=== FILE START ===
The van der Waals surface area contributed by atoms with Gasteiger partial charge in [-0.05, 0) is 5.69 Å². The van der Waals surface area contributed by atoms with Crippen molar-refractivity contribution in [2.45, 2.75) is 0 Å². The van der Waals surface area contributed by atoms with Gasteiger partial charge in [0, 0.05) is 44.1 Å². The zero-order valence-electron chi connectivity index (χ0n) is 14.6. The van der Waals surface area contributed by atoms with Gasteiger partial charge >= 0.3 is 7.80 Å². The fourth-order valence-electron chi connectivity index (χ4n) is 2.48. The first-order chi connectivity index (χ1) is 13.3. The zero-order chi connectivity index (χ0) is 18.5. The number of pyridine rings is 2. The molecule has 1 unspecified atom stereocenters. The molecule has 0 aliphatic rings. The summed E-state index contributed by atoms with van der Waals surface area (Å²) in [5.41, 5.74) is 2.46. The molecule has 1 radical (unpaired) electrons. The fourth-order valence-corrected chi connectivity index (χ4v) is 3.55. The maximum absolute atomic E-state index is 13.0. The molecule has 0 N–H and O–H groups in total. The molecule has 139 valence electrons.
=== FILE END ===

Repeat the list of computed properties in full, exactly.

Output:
The van der Waals surface area contributed by atoms with Gasteiger partial charge in [-0.05, 0) is 5.69 Å². The van der Waals surface area contributed by atoms with Crippen molar-refractivity contribution in [2.45, 2.75) is 0 Å². The van der Waals surface area contributed by atoms with Gasteiger partial charge in [0, 0.05) is 44.1 Å². The zero-order valence-electron chi connectivity index (χ0n) is 14.6. The van der Waals surface area contributed by atoms with Gasteiger partial charge >= 0.3 is 7.80 Å². The fourth-order valence-electron chi connectivity index (χ4n) is 2.48. The first-order chi connectivity index (χ1) is 13.3. The zero-order chi connectivity index (χ0) is 18.5. The number of pyridine rings is 2. The molecule has 1 unspecified atom stereocenters. The molecule has 0 aliphatic rings. The summed E-state index contributed by atoms with van der Waals surface area (Å²) in [5.41, 5.74) is 2.46. The molecule has 1 radical (unpaired) electrons. The fourth-order valence-corrected chi connectivity index (χ4v) is 3.55. The maximum absolute atomic E-state index is 13.0. The molecule has 0 N–H and O–H groups in total. The molecule has 139 valence electrons.